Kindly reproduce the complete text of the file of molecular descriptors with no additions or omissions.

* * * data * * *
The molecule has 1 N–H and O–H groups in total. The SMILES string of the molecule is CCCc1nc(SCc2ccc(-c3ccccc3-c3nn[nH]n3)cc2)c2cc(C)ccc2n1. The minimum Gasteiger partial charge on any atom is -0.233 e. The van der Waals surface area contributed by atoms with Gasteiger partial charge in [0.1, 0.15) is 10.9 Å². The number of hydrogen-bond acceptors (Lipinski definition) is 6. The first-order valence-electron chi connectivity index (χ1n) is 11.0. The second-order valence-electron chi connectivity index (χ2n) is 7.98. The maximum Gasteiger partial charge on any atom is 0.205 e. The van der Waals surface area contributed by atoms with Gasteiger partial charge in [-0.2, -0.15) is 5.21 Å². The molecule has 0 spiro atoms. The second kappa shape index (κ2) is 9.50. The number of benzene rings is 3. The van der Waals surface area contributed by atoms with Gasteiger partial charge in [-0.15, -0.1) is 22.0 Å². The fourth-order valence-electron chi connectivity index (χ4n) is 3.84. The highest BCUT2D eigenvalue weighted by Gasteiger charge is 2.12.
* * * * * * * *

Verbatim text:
The molecule has 1 N–H and O–H groups in total. The SMILES string of the molecule is CCCc1nc(SCc2ccc(-c3ccccc3-c3nn[nH]n3)cc2)c2cc(C)ccc2n1. The minimum Gasteiger partial charge on any atom is -0.233 e. The van der Waals surface area contributed by atoms with Gasteiger partial charge in [0.1, 0.15) is 10.9 Å². The number of hydrogen-bond acceptors (Lipinski definition) is 6. The first-order valence-electron chi connectivity index (χ1n) is 11.0. The second-order valence-electron chi connectivity index (χ2n) is 7.98. The maximum Gasteiger partial charge on any atom is 0.205 e. The van der Waals surface area contributed by atoms with Gasteiger partial charge in [-0.2, -0.15) is 5.21 Å². The molecule has 0 spiro atoms. The second kappa shape index (κ2) is 9.50. The number of benzene rings is 3. The van der Waals surface area contributed by atoms with Gasteiger partial charge in [-0.15, -0.1) is 22.0 Å². The fourth-order valence-electron chi connectivity index (χ4n) is 3.84. The highest BCUT2D eigenvalue weighted by Gasteiger charge is 2.12.